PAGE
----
liar

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Related to Liars: sociopath

a/the liar is not believed when he tells the truth

proverb A person who gains a reputation for being dishonest will not be believed about anything, even the truth. You've become so adept at taking advantage of your friends' goodwill, that you're going to run into trouble should you even genuinely need help. The liar is not believed when he tells the truth. You need to stop spinning these tall tales, Frankie, or people will start believing you to be nothing but a liar—and a liar is not believed even when he tells the truth.
See also: believe, he, liar, not, tell, truth

bald-faced liar

One who tells blatantly obvious or impudent untruths easily and with little or no attempt to disguise the lie. Everyone knows he is just a bald-faced liar. It's a wonder anyone believes a thing he says anymore.
See also: liar

barefaced liar

One who tells blatantly obvious or impudent untruths easily and with little or no attempt to disguise the lie. Everyone knows he is just a barefaced liar. It's a wonder anyone believes a thing he says anymore.
See also: barefaced, liar

bold-faced liar

One who tells blatantly obvious and/or impudent untruths easily and with little or no attempt to disguise the lie. Everyone knows he is just a bold-faced liar. It's a wonder anyone believes a thing he says anymore.
See also: liar

Liar, liar, pants on fire!

A childhood taunt said to someone who is believed to be lying. A: "Liar, liar, pants on fire!" A: "No, my mom is really a magical princess, I swear!" A: "I swear I didn't take that money!" B: "Liar, liar, pants on fire—I saw you take it from Mom's purse this morning!"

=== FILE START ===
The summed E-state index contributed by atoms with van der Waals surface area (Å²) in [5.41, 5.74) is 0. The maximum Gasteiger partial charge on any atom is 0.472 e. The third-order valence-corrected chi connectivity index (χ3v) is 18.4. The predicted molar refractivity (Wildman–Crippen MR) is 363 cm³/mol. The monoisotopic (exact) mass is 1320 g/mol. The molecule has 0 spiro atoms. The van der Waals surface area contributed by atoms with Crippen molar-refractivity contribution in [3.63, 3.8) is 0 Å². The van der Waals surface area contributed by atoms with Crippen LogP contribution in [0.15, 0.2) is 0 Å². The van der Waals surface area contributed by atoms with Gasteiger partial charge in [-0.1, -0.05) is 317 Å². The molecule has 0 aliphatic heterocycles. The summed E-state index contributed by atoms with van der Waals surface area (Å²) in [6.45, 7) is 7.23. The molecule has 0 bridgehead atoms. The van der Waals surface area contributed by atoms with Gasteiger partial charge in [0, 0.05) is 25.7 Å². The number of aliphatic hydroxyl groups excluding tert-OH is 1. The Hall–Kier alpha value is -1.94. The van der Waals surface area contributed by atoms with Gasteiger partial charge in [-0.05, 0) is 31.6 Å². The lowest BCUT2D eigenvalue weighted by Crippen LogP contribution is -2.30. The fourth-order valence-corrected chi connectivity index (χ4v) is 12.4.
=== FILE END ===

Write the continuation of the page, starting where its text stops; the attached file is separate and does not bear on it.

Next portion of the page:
See also: on, pant

liars need good memories

proverb If you're going to lie successfully, you need to be able to remember and keep track of your lies. You always get yourself into trouble because you don't remember the lies you've already told people. Liars need good memories, man.
See also: good, liar, memory, need

the devil is a liar

Used as a harsh repudiation of some statement, stance, or opinion as being a lie or deception. I was told I would never make it in this industry, but the devil is a liar! A: "Tom here says you were the one who took the money." B: "The devil is a liar! I never touched that money, and he knows it!
See also: devil, liar
Farlex Dictionary of Idioms. © 2015 Farlex, Inc, all rights reserved.

liar is not believed (even) when he tells the truth

Prov. If people think that you are a liar, they will not believe anything you say. As it turned out, Fred was right when he warned his friends that the police were planning to raid their party; but they paid no attention to him, since they knew him to be a liar, and a liar is not believed even when he tells the truth.
See also: believe, he, liar, not, tell, truth
McGraw-Hill Dictionary of American Idioms and Phrasal Verbs. © 2002 by The McGraw-Hill Companies, Inc.

barefaced lie/liar

A shamelessly bold untruth/prevaricator. Bare here means bold-faced or brazen, but one writer speculates that barefaced, which dates from the late sixteenth century, originally meant “beardless,” a condition perhaps considered audacious in all but the youngest men. In any event, by the late seventeenth century it also meant bold and became attached to lie in succeeding years. See also naked truth.